Irene Roche Laguna, deputy head of unit, DG CNCT, European Commission: Thank you very much, Julian. And good afternoon, everyone.
Designating VLOPs: “We are very confident with the results.”
Julian: Let’s get started with the most current development. Very recently, just a week and a half ago, online platforms had to publish their user numbers. February 17 was the deadline to do that, one of the very first key deadlines from the DSA. Knowing this number of users is pretty important because once a platform hits the threshold of 45 million monthly users in the EU, it is considered “very large”. And then, it must fulfill certain additional or specific obligations. So, probably not a huge surprise, some of the well-known platforms reported big numbers: YouTube, Instagram, TikTok, Amazon, and Booking.com. Twitter also qualifies as a VLOP – that had received a lot of attention beforehand, especially with the changes in leadership there.
Other platforms, however, were late or haven’t reported yet or their numbers were a bit below the VLOP threshold. That was especially noticeable for porn sites, which tend to get a lot of clicks, but have not reported the numbers or say they are not a very large online platform. That has drawn some criticism, as it could be an attempt to dodge some rules for the VLOPs. Irene, if I could ask you to please briefly walk us through this process at the Commission regarding user numbers and what you make of it. Specifically, how can you be sure that you’ve covered all the very large online platforms in the EU and that the numbers are correct?
Irene: Thank you very much for the million-dollar question or the 45-million-dollar question. Because indeed, this has been a very important moment, the 17th of February. That moment that we were expecting in order to kick off the enforcement of the DSA and to bring the results from the ground, which is, at the end of the day, the ultimate goal. The number of users or the number of active EU citizens of the service is a difficult proxy, already from the beginning. This is a reality in the text and the regulation. Because so far, this information has always been only in the hands of the platforms: Only a platform knows exactly how many users they have. Sometimes the platforms do not know exactly, because they don’t have the means or they have not really looked into that, they have approximate numbers and they have to develop the methodology to count those users.
The DSA provides already clear guidance on how the DSA expects the platforms to count the users and we have seen that on most occasions this guidance has been respected. We also published a Q&A collecting all the questions that we have received from platforms themselves or from groups or associations that were trying to find out how to count users. We are very confident with the results. We think that these results prove that the DSA is very well-designed, it designs the scope and it captures those platforms that were at the origin of the Commission proposal.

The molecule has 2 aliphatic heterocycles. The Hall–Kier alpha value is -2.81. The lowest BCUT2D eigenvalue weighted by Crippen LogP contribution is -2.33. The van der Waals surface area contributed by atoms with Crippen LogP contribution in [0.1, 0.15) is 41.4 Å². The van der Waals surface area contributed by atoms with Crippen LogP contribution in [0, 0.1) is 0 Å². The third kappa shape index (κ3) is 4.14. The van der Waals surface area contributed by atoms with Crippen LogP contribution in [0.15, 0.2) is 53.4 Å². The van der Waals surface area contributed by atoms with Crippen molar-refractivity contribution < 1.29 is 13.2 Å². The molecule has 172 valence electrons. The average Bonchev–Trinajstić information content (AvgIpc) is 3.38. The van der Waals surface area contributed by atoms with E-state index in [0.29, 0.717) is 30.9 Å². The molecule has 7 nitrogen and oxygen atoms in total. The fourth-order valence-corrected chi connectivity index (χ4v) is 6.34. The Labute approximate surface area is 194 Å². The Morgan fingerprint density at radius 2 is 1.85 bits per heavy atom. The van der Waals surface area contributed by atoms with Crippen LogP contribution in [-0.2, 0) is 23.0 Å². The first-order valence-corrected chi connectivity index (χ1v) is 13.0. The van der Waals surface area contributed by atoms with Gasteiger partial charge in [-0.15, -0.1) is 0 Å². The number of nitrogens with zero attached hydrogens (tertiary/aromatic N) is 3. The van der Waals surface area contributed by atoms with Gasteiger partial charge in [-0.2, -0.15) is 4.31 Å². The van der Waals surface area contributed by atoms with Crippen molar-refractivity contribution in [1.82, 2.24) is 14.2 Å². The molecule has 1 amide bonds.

We cover quite a wide spectrum also in geographic terms. And in terms of societal risks, we have social networks, we have online marketplaces and we do not see a big surprise. You mentioned some issues. But first, I want to say that obviously, I cannot disclose the work in detail that we are now conducting in the next step, which is the designation process. Obviously, the designation depends solely on whether the platform or the search engine meets that threshold. We need to check whether the service that they provide is a platform or a search engine. We are on that.
We are also checking the methodology that they have used. The Commission has always the power under Article 24 to request supplementary information or to request access to more information in case we think that the data that they have provided is insufficient or inaccurate. We have also alternative sources of information. Sometimes the platforms publish themselves some numbers for other purposes, for investment purposes and for advertising. And there are also databases that allow to have some extrapolation and approximation to a given number. We are working on that as we speak.